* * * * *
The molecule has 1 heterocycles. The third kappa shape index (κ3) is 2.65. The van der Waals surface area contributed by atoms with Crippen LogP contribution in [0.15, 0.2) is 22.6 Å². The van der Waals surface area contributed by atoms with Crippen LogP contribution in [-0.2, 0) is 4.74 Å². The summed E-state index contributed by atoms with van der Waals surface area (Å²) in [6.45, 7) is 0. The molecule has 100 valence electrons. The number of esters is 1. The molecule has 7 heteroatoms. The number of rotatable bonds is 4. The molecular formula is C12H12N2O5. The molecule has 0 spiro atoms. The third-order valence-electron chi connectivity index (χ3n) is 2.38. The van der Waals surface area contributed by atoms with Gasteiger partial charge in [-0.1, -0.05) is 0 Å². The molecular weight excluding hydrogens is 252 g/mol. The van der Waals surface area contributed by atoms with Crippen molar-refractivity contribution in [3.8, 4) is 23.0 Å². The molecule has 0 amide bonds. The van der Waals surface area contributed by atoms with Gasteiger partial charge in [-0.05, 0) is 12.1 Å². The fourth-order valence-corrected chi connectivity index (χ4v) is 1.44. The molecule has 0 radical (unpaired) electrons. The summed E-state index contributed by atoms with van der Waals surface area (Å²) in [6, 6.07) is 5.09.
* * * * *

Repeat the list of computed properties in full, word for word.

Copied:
The molecule has 1 heterocycles. The third kappa shape index (κ3) is 2.65. The van der Waals surface area contributed by atoms with Crippen LogP contribution in [0.15, 0.2) is 22.6 Å². The van der Waals surface area contributed by atoms with Crippen LogP contribution in [-0.2, 0) is 4.74 Å². The summed E-state index contributed by atoms with van der Waals surface area (Å²) in [6.45, 7) is 0. The molecule has 100 valence electrons. The number of esters is 1. The molecule has 7 heteroatoms. The number of rotatable bonds is 4. The molecular formula is C12H12N2O5. The molecule has 0 spiro atoms. The third-order valence-electron chi connectivity index (χ3n) is 2.38. The van der Waals surface area contributed by atoms with Gasteiger partial charge in [-0.1, -0.05) is 0 Å². The molecular weight excluding hydrogens is 252 g/mol. The van der Waals surface area contributed by atoms with Crippen molar-refractivity contribution in [3.8, 4) is 23.0 Å². The molecule has 0 amide bonds. The van der Waals surface area contributed by atoms with Gasteiger partial charge in [-0.05, 0) is 12.1 Å². The fourth-order valence-corrected chi connectivity index (χ4v) is 1.44. The molecule has 0 radical (unpaired) electrons. The summed E-state index contributed by atoms with van der Waals surface area (Å²) in [6, 6.07) is 5.09.